A grad student's guide to beating writer's block

I've faced my fair share of writer's block, but there are ways of overcoming it. Here are simple tips to help.

Relax, you'll get over the block.

Working and studying in academia involves a lot of writing. And at some point in your writing career you’re bound to run into a stint of writer's block. It can strike anybody and has even afflicted famous writers and artists such as Mark Twain, Thom Yorke, and Stephen King, all of whom were unable to produce for months at a time. It can be frustrating and hard to overcome, but it’s not an impossible challenge.

I’ve drawn on my own personal experience with writer's block and talked with 14 graduate-level colleagues and friends to come up with these five tips to help you deal with this frustrating phenomenon.


Step back

When faced with having to write and not knowing where to start, take a step back. Does that 7,000-word paper seem overwhelming? Start by breaking down what needs to go into the paper to get an idea of what it should look like. Knowing how much space you have available for the sections of your paper can make it much easier to approach.

Start by allocating how much space you want to give your introduction/conclusion. For myself, I give between 5–10%. Doing the math, the 7,000-word paper has just become 5,800 words for the body. Now, what’s your argument or the point you’re trying to make? Plot those down as sections to your paper that contribute to your argument. Let’s say your argument has five points, and thus five sections. With equal word distribution, each section should be approximately 1,100 words. Thinking about it as a series of small sections is much more manageable and far less stressful.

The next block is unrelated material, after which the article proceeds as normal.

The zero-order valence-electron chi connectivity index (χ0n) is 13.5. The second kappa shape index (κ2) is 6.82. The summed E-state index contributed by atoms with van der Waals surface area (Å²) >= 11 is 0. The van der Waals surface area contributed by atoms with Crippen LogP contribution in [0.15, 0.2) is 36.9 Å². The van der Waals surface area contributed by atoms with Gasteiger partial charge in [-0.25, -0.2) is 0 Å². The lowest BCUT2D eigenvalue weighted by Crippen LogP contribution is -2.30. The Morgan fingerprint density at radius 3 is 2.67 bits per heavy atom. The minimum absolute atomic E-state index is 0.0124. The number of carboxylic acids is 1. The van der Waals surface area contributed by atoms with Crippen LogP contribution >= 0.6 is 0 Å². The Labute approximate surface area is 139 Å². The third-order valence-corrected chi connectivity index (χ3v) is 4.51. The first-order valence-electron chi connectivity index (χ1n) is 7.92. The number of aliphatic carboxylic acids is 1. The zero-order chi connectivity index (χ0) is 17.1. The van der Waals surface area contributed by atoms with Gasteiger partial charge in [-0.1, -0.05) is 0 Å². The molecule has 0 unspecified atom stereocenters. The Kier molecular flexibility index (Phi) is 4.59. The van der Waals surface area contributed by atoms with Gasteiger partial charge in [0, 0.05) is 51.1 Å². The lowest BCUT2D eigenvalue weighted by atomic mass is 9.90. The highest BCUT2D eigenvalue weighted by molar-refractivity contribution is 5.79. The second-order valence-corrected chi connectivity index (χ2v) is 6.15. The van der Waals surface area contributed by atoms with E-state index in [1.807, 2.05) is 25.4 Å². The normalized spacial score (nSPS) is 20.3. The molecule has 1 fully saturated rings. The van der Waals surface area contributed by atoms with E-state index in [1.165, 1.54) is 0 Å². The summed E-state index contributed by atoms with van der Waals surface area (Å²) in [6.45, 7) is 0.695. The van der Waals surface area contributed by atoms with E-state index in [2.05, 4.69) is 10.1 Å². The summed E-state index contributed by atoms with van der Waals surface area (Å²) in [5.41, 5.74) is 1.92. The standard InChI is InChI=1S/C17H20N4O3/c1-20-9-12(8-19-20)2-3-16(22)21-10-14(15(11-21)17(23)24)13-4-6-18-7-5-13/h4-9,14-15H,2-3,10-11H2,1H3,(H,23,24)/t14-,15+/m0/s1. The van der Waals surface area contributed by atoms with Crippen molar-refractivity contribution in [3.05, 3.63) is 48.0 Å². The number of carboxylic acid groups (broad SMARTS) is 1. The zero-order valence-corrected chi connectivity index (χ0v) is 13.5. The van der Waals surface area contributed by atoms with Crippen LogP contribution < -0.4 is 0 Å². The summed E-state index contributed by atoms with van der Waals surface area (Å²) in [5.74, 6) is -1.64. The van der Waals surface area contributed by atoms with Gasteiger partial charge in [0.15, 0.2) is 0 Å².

Get help from The Writing Centre

Often your anxieties can stem from figuring out where to start or deciding what exactly to write about. Perhaps you already have your topic, but you just don’t have your ideas or discussion points properly sorted. Speaking with someone can be a good start to get over that ‘hump’ of sorting these ideas and how to actually start writing.

The advisors at Dal’s Writing Centre in Halifax and Truro can be a great resource for a variety of aspects of writing. They can chat with you about your ideas, help clarify discussion points, and provide tips on ways to improve your writing.


Write anything else

The idea of writing when you’re already suffering from writer's block may seem a little backwards. However, chances are good that your writer's block is associated with a particular piece or project, and stem from your anxieties around it. One way of traversing these anxieties and getting back on track includes writing anything else.

What about that blog post you’ve been meaning to finish? Or that short story that’s been jumbling around in your head? Or even just a diary entry? Instead of worrying about needing to write, just take 20 minutes to write whatever you want. Don’t stress over editing or making it ‘sound good,’ just as long as you’ve done something. Practicing this regularly—short spurts even just once a day—can help you maintain your flow in writing while helping you take the stress out of it.


Perhaps you do need a break

As an undergraduate, I had a habit of being neurotic with my writing, staying up to ridiculous hours of the night trying to write a paper and being unproductive because I was overtired and overstimulated from all the energy drinks I consumed. I would get myself stuck on the idea that I had to finish my paper ASAP, and would get frustrated that it wasn’t done. But I wasn’t in a headspace to do it.

As long as you’re ensuring that you’re working on your piece in advance (rather than the night before it’s due), you’ll be OK. There’s nothing wrong with getting small, steady amounts of your paper done per day. And in the moment that you’re having trouble getting work done, know that it’s OK to step away. Meditate. Take a walk. Breathe. Do whatever you need to do to take your mind off your written work so that you can come back at a later time, refreshed.


You’re not perfect and that’s OK

The last piece of advice I can give for overcoming writer's block is to accept the fact that you’re not perfect, and neither is your written work. But that’s OK. There’s no need to stress or be anxious over the quality of your written piece. Perfection is unattainable, and quality comes with persistence.

And if it’s any consolation, your academic supervisor, who’s been writing their whole life, probably struggles too. Writer’s block can strike anyone at any time so it’s best to be prepared.